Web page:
ME 280 Structured and Event-Driven Programming
ME 280 Structured and Event-Driven Programming (3). Prerequisite: ME 180. Software development using structured computer programming. Design and implementation of graphical user interfaces using event-driven techniques. Application to engineering problems. Uses a suitable programming language such as MATLAB.
Prerequisites by Topic
Experience with PC-based application software.
S.J. Chapman, MATLAB Programming for Engineers, 3rd edition, Thomson, 2004.
A. Gilat, MATLAB, an Introduction with Applications, Wiley, 2004.
E. Magrab et al., An Engineer's Guide to MATLAB, 2nd edition, Prentice Hall, 2005.
R.A. Mann, Professor of Mechanical Engineering.
Course Learning Outcomes
This course provides second year mechanical engineering students the opportunity to develop engineering-oriented software and GUI’s using the principles of software engineering and to mature in the use of a suitable programming language such as MATLAB.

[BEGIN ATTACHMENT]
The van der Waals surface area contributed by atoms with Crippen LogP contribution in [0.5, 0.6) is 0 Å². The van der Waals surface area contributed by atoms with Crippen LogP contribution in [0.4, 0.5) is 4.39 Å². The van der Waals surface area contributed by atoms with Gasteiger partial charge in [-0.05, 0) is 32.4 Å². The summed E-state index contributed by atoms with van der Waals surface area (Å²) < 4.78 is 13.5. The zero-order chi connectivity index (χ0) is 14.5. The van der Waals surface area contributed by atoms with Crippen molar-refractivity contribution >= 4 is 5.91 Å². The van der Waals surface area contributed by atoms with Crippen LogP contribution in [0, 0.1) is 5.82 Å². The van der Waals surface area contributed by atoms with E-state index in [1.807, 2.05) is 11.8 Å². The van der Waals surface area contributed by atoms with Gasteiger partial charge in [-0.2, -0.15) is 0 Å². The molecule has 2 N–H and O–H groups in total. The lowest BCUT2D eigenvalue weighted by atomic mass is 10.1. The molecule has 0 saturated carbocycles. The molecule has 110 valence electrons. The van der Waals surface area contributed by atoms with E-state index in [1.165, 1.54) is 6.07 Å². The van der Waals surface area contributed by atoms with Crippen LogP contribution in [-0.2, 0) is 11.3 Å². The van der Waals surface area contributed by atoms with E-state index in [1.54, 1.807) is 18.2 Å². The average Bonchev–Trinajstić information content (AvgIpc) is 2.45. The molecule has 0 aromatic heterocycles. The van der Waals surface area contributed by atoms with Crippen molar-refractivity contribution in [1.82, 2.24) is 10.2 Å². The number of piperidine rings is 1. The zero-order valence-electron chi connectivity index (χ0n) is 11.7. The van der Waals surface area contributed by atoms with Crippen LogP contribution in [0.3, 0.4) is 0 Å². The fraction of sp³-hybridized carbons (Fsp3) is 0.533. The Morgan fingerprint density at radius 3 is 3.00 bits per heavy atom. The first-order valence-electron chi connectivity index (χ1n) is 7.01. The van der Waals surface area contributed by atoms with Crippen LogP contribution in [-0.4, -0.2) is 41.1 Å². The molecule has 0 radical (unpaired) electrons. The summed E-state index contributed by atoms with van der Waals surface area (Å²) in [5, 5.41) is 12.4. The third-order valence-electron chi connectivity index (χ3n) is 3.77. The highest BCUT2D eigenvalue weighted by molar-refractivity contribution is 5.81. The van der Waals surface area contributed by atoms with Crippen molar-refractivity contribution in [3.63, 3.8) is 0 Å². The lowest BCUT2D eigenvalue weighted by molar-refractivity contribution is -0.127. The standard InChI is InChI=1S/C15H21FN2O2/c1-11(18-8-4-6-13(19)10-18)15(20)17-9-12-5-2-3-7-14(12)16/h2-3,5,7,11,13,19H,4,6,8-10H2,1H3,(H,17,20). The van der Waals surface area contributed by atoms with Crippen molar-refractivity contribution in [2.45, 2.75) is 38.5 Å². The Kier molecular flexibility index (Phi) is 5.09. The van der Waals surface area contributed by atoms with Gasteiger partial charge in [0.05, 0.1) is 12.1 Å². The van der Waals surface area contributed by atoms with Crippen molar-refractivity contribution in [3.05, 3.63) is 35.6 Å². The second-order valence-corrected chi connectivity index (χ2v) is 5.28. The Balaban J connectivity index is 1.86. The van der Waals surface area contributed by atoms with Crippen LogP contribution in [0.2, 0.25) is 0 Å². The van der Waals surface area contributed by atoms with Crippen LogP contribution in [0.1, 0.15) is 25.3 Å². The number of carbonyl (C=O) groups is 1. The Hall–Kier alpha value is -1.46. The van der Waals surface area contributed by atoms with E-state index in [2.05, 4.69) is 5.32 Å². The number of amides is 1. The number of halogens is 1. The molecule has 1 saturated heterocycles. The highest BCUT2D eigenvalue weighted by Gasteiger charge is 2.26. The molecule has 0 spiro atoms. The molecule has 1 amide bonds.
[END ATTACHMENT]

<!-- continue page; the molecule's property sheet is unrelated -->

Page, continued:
Introduction, integrated software development environment (3 classes)
Arrays (6 classes)
Modular program development - functions and script files (6 classes)
Input/output (3 classes)
Control structures - decisions, loops, and vectorization (6 classes)
Data types - cell arrays and structures (3 classes)
Test (1 class)
2D graphics (3 classes)
3D graphics (3 classes)
GUI’s (9 classes)
Examination (2½ hours) or take-home
Extensive computer use.
Computer laboratory problems are assigned for each course topic.
Three 50 minute sessions per week devoted to lecture, demonstration, discussion, lab work, and problem solving.
Course grade is based on approximately on 6 quizzes, a midterm examination, and a final exam or take home project.
Curriculum Criterion Contribution
Engineering science: 3 credits
Relationship to Program Outcomes
This course supports Mechanical Engineering Department B.Sc. program objectives by developing:
An ability to apply knowledge of mathematics, science, and engineering in the field of mechanical engineering.
An ability to identify, formulate and solve problems in the field of mechanical engineering.
A recognition of the need for, and an ability to engage in, life-long learning in the field of mechanical engineering.
An ability to use the techniques, skills, and modern tools necessary for the practice of mechanical engineering.